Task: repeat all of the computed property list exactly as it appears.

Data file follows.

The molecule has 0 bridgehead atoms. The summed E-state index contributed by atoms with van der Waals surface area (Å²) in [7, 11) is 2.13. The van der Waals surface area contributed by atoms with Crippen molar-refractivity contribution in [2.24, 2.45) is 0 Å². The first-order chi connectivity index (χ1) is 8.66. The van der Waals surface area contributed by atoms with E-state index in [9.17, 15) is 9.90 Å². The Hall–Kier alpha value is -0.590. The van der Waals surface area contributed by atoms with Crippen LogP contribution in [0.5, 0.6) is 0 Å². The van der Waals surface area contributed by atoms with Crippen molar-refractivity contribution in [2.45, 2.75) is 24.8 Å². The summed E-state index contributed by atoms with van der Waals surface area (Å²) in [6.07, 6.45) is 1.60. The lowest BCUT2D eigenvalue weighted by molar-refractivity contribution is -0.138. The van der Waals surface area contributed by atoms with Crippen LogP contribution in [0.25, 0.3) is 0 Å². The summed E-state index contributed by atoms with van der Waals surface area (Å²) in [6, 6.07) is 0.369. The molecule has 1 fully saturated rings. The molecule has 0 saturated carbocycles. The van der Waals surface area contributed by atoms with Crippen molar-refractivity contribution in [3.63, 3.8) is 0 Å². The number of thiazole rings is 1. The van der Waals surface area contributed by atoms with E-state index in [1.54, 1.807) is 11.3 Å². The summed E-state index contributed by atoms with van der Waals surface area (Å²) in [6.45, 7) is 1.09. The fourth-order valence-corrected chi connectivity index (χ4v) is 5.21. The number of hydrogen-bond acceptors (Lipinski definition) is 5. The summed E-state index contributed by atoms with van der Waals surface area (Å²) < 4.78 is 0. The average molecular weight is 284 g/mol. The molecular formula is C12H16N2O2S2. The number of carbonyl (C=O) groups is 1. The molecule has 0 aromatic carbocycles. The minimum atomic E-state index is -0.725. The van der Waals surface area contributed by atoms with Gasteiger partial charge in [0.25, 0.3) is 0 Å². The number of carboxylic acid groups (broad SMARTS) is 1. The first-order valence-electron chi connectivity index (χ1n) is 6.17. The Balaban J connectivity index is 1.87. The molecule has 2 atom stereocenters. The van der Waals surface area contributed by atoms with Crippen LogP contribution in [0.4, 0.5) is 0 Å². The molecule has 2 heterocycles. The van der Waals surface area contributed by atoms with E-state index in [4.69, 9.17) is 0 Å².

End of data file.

The molecule has 0 bridgehead atoms. The summed E-state index contributed by atoms with van der Waals surface area (Å²) in [7, 11) is 2.13. The van der Waals surface area contributed by atoms with Crippen molar-refractivity contribution in [2.24, 2.45) is 0 Å². The first-order chi connectivity index (χ1) is 8.66. The van der Waals surface area contributed by atoms with E-state index in [9.17, 15) is 9.90 Å². The Hall–Kier alpha value is -0.590. The van der Waals surface area contributed by atoms with Crippen LogP contribution in [0.5, 0.6) is 0 Å². The van der Waals surface area contributed by atoms with Crippen molar-refractivity contribution in [2.45, 2.75) is 24.8 Å². The summed E-state index contributed by atoms with van der Waals surface area (Å²) in [6.07, 6.45) is 1.60. The lowest BCUT2D eigenvalue weighted by molar-refractivity contribution is -0.138. The van der Waals surface area contributed by atoms with Crippen LogP contribution in [0.25, 0.3) is 0 Å². The summed E-state index contributed by atoms with van der Waals surface area (Å²) in [6, 6.07) is 0.369. The molecule has 1 fully saturated rings. The molecule has 0 saturated carbocycles. The van der Waals surface area contributed by atoms with Crippen molar-refractivity contribution in [3.63, 3.8) is 0 Å². The number of thiazole rings is 1. The van der Waals surface area contributed by atoms with E-state index in [1.54, 1.807) is 11.3 Å². The summed E-state index contributed by atoms with van der Waals surface area (Å²) in [6.45, 7) is 1.09. The fourth-order valence-corrected chi connectivity index (χ4v) is 5.21. The number of hydrogen-bond acceptors (Lipinski definition) is 5. The summed E-state index contributed by atoms with van der Waals surface area (Å²) < 4.78 is 0. The average molecular weight is 284 g/mol. The molecular formula is C12H16N2O2S2. The number of carbonyl (C=O) groups is 1. The molecule has 0 aromatic carbocycles. The minimum atomic E-state index is -0.725. The van der Waals surface area contributed by atoms with Gasteiger partial charge in [0.25, 0.3) is 0 Å². The number of carboxylic acid groups (broad SMARTS) is 1. The first-order valence-electron chi connectivity index (χ1n) is 6.17. The Balaban J connectivity index is 1.87. The molecule has 2 atom stereocenters. The van der Waals surface area contributed by atoms with Crippen LogP contribution in [0.4, 0.5) is 0 Å². The molecule has 2 heterocycles. The van der Waals surface area contributed by atoms with E-state index in [4.69, 9.17) is 0 Å².